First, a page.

May 19th 2018

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Articles from this issue:

COVER STORY The real cost of institutionalised child care

EDITORIAL AGL dismisses $250m bid for Liddell Power Station

GENDER POLITICS As Queensland transgenders birth certificates, 300 women quit UK Labour Party

CANBERRA OBSERVED No pressure on Malcolm to call election this year

NATIONAL AFFAIRS Can Greens regenerate, or are they mulch?

POLITICS Conservative shift in the Victorian Liberal Party

OPINION No fairytale ending from the Land of a Fair Go

LAW REFORM The Nordic Model: proven to curtail sex trafficking

NATIONAL AFFAIRS Committal hearing dismisses main serious charges against Cardinal Pell

GENDER AND ETHICS Transgenderism and the dissolution of identity

PHILOSOPHY The supercharged cheetah

INTERNATIONAL AFFAIRS One Belt, One Road: China's new empire


MUSIC Business as usual: The sweet tinkle of falling coins

CINEMA Avengers: Last Flag Flying and Infinity War

BOOK REVIEW A hungry beast that ate up 4 million lives

BOOK REVIEW Skewed analysis of republic in crisis



CANBERRA OBSERVED Bill Shorten's Budget-Reply speech: for what ails you

FOREIGN AFFAIRS Behind the U.S.-North Korea rapprochement

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News Weekly, May 19, 2018

Ethanol adequate to a T

When the T Model Ford was built it was possible to drive along on ethanol as its fuel. Ethanol or a mixture of it with gasoline was a recognised fuel in Australia at least until 1957.

Oil company competition forced ethanol out and smog started to develop, particularly in cities. I believe oil is still the greatest cause of pollution, not the use of coal, as they would like us to believe.

The world has slowly started to realise that oil-based fuels are not beneficial. Environmentally clean ethanol is making a comeback. Countries such as Argentina, Brazil, Canada, India and a number of U.S. states mandate it. In Australia, by far most cars on the road are built to use ethanol. But, always check with the manufacturer first for percentage mixtures.

In Queensland we have an ethanol mandate of 3 per cent, but 85 per cent mixtures (E85) for flexi-fuelled motorcars are around in the cities and regional centres. It helps our production of sugarcane.

If people want to limit pollution, they can do so by promoting ethanol and leave our productive coal industry alone.

Robert Bom,
West Rockhampton, Qld.


The continuing morphing of our institutions

It would be a mistake to assume that the social engineers, having already made a successful sweep through our institutions, including the defence forces, have halted their “long march through the institutions”.

Traditional events like ANZAC Day have long been in their sights.

However, such memorable occasions steeped in tradition and fully supported by ex-service organisations have been a harder nut to crack.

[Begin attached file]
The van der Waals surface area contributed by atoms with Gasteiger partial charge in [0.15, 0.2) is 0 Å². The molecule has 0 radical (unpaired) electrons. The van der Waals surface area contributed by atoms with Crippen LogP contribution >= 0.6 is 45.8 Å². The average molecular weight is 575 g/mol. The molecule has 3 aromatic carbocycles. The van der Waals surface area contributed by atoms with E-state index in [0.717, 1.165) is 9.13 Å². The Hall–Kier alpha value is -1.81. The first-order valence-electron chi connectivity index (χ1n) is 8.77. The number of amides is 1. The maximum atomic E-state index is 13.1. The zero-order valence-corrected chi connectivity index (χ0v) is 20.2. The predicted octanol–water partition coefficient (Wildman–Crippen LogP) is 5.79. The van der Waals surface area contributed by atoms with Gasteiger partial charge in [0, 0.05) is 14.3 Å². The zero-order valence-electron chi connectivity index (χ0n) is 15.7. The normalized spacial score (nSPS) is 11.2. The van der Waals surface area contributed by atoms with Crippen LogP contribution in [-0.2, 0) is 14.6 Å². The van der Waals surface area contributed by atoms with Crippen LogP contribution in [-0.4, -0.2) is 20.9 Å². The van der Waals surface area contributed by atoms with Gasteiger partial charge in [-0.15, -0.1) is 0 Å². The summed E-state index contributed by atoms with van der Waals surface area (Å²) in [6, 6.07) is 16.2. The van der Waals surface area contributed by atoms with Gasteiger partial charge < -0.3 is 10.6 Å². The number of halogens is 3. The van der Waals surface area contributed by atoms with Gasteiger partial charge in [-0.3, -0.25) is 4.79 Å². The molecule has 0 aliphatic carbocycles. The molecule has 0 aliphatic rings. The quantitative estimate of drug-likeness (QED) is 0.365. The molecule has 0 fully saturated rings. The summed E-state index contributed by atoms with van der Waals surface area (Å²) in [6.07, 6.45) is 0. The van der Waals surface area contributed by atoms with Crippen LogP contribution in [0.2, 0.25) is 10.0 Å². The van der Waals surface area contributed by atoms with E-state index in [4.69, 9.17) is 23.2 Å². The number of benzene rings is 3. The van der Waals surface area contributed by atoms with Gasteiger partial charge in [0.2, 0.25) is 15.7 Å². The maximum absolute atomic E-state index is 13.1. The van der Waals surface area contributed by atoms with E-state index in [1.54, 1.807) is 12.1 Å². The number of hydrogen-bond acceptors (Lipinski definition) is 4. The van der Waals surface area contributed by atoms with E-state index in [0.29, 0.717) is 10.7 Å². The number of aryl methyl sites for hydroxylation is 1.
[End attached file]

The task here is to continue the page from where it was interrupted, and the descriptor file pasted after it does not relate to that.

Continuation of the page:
It seems that moves are now afoot for a softly, softly “test of the water” approach with rearrangements to accommodate groups that may have a disguised agenda or perceived sense of grievance.

This form of soft entry by disparate entities, some with an axe to grind, is usually followed over time by ever increasing demands for change – to the point where the original event becomes unrecognisable as it is slowly morphed into another meaningless politically sponsored carnival.

Lest We Forget.

G. O’Neill,
South Perth, WA


A wider range of facts re Mary Magdalene

Mrs Shann’s response to my previous letter to the editor regarding Mary Magdalene, I think demands a response. (New Weekly, May 5, 2018)

Mrs Shann retold a very edited version of our salvation story and our Catholic faith and even quoted a Scripture verse (Heb. 4:15-16) then proceeds to explain who the Lamb of God is and who we believe Him to be, and ending with the suggestion that speculations surrounding the event must be grounded on “these facts”.

For Mrs Shann’s edification I also ground and back up my “speculations” with knowledge of the times Jesus lived and the customs, including burial customs, of those times. I also back my words with Scripture (Mark 16:1-9).

Remembering that Mark is believed to have been Peter’s scribe I tend to listen to his words and he states that Mary Magdalene, Mary the mother of James and Joses, and Salome went to the tomb where Jesus lay with the intent to anoint his body with the rich spices, because they thought this couldn’t have been done when he died on Friday because the Sabbath arrived and forbade them to do any such work.

The main concern of these women was how to roll back the stone from the sepulchre, not the anointing. But the intent to anoint was what took them there in the first place.

All this is well and good and a holy concern, except that Mary was going to anoint the body of a naked man (which didn’t happen because he had already risen) and this could not happen in any case because men prepared the body of a man for burial, unless the woman was someone very close to the man who had died.

A woman could not touch the body of a man (perhaps this might explain why he said do not touch me as I have not ascended to my father and your father, my God and your God. Yet maybe a week or a little time later, he invited Thomas to touch his side). A woman could not touch the body of a man unless in a close relationship.

The facts, as Mrs Shann says, are the facts and these are facts and also grounded not only in Scripture but in history and very obviously facts grounded in the four Gospels, all of which mention this event, which they considered important enough to include.

Anne Lastman,
Vermont South, Vic.

All you need to know about
the wider impact of transgenderism on society.
TRANSGENDER: one shade of grey, 353pp, $39.99

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April 4, 2018, 6:45 pm